When is a tax not a tax? When it's a levy?

February 03, 2015 10:18 AM

There is a new term coming into use with worrying regularity.  Local authorities, finding it politically difficult to raise council taxes, are increasingly turning to either increasing service charges or seeking to impose backdoor taxation as a “levy”.

In my hometown of Dover there are regular calls for a levy to be imposed on every vehicle and passenger passing through the port.  This would be in addition to existing port dues and the central government imposed HGV levy (not quite the same thing).  Basically, the port as a profitable enterprise is seen as a source of additional income for councils – to be “milked”.  I wonder, should things go wrong and the port ever make a loss, if they would be prepared to reciprocate? – I doubt it.

News has recently come from the city of Oxford that not one but two arbitrary levies are being proposed.  The first is a £1 charge on every hotel bed in the city.  Hoteliers fear for the wellbeing of Oxford’s tourism.  The second is to follow Nottingham’s example and impose a levy on workplace parking spaces – referred to by some as a “tax on going to work”.

This trend needs watching, lest our councils turn into latter-day Sheriffs of Nottingham.

In Canterbury, there is a slightly different situation (part 2).  City councillors and some traders (mainly small independent ones) have clashed over the city’s Business Improvement District (BID).  The Canterbury Independent Traders’ Alliance (CITA) claim the changes the BID had made in the months since being created were “superficial” and had “not increased footfall in the city centre”.  The BID say they will do more and need to be given a chance.  They also say the scheme was set up after a democratic vote of traders and those who object must accept democracy and pay up.  The BID in Canterbury charges businesses in the city centre an additional 1.5 per cent business rate (worth a total of about £500,000 a year) in exchange for a range of services to make the area more attractive, such as floral displays and extra street cleaning.  The most visible of these so far have been the city’s Christmas lights, cancelled in 2013 due to a lack of funding but brought back in 2014 thanks to BID money.  But some traders, in side streets left with sparse or no lights, are unhappy and regard it as simply another tax on businesses. A number of traders have, however, spoken in favour of BID.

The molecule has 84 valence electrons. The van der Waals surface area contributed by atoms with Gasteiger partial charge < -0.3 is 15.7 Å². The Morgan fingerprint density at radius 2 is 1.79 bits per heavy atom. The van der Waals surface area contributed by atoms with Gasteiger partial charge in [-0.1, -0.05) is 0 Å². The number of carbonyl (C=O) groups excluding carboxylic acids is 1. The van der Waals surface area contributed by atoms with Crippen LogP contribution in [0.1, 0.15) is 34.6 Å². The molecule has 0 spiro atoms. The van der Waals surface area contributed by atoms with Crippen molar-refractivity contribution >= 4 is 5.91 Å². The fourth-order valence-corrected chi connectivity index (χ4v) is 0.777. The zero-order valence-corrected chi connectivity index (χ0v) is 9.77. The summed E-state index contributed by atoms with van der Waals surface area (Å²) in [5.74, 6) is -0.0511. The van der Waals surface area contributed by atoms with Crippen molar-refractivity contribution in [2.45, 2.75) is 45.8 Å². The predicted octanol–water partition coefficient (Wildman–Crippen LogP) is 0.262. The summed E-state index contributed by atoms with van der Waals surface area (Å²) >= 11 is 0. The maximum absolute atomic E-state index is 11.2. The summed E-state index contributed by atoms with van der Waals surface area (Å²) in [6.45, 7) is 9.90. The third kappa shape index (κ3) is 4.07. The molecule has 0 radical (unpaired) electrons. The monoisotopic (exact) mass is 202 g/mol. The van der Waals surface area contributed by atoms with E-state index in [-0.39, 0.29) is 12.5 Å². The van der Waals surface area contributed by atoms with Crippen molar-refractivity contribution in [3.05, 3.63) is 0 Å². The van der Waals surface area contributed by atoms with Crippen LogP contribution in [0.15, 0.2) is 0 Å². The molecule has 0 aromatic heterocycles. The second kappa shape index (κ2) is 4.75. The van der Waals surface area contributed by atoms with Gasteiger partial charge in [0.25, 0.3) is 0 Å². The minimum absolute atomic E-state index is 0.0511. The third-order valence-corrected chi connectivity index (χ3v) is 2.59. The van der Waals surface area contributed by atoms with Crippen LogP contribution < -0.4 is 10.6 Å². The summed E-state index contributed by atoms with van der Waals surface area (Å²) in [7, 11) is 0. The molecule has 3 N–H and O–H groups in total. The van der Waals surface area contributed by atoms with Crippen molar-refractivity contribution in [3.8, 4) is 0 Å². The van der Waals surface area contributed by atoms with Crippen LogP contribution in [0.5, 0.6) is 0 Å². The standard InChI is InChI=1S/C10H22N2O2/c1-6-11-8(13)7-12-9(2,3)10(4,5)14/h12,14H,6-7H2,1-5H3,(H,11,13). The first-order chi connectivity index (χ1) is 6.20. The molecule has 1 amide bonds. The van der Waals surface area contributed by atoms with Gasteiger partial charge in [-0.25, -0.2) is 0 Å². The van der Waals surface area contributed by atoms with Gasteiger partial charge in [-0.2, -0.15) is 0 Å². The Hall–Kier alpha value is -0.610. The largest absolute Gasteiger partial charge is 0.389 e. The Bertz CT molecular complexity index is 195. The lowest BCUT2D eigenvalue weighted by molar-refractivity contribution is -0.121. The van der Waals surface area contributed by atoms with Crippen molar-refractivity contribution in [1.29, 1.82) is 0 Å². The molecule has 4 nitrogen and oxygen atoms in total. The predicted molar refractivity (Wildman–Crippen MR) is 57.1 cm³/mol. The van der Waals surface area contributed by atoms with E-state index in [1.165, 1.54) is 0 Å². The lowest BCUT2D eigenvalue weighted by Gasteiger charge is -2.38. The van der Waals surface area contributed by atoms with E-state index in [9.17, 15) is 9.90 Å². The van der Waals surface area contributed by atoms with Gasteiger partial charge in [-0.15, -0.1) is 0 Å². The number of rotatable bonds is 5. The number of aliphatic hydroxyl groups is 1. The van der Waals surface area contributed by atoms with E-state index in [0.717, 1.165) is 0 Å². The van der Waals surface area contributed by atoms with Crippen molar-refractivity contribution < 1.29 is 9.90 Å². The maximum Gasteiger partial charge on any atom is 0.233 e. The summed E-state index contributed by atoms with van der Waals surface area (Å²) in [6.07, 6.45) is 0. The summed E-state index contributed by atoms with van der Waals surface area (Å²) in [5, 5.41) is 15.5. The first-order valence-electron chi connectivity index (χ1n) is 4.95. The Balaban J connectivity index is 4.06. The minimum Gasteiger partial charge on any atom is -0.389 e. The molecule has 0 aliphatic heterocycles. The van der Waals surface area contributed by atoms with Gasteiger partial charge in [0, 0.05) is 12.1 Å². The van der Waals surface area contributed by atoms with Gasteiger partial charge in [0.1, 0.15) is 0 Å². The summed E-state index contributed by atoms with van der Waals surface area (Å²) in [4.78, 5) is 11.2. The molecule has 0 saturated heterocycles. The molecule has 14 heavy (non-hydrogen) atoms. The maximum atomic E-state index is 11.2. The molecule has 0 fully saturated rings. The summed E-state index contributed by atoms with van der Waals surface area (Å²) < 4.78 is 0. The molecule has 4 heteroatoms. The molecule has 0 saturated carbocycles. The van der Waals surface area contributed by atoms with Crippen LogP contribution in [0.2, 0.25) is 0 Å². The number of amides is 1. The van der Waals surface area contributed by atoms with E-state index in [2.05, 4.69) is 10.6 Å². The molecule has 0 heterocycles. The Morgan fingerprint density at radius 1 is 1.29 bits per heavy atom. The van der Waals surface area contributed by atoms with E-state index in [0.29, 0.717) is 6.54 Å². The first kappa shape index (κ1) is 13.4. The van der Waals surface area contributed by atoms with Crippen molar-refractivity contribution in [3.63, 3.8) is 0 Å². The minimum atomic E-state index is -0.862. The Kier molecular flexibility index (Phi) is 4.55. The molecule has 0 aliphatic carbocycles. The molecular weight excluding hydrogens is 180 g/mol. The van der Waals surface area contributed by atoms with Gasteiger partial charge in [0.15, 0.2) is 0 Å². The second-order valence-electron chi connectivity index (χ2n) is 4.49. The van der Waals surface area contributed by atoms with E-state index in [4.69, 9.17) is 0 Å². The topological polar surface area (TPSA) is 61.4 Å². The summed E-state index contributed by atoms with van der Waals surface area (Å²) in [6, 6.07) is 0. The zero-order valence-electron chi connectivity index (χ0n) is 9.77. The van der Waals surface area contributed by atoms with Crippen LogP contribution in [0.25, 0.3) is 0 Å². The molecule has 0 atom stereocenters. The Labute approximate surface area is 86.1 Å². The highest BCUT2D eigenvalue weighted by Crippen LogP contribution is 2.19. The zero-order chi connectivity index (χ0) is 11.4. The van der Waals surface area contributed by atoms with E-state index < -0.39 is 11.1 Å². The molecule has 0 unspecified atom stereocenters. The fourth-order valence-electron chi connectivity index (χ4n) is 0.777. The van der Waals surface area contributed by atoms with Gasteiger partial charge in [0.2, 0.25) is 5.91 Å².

The Canterbury scheme requires payment up front with little opportunity to pay by instalment. The mandatory payment was introduced in October following a vote among traders. After a two-year consultation the turnout was 54 per cent (of 704 eligible) out of which 64 per cent voted in favour, a minority of the overall total.  CITA claim that many non-voters didn’t want to know, not realising the levy would be mandatory on all.  Matters came to a head in January when 50 non-payers were issued with court summonses, which means feelings are running high.  According to independent trader Debbie Barwick of CITA, interviewed by myself for this article, they intend to push for staggered payments, but a hard core of 4 are refusing to pay and prepared to go to court.

The BID scheme runs for 5 years, when there will be another vote.  Their Chief Executive and 2 staff take £100,000 a year (about 20 per cent) in wages.  They promise to spend on four core areas of improvement: promoting Canterbury as a “brand” through targeted marketing and investing in events and festivals; making the city a “superb destination” removing graffiti and providing uniformed ambassadors to greet visitors; promoting as a centre for business; setting up working groups to provide a collective voice between businesses and other bodies.

There are BID schemes working in other cities, most successfully – though there are other groups against them.  If businesses want to voluntarily chip in to improve the looks of their places, that’s great, and nobody’s business but theirs.  When it becomes new taxation – mandatory on everyone, with people being taken to court, it’s another matter.  We need to proceed with caution.

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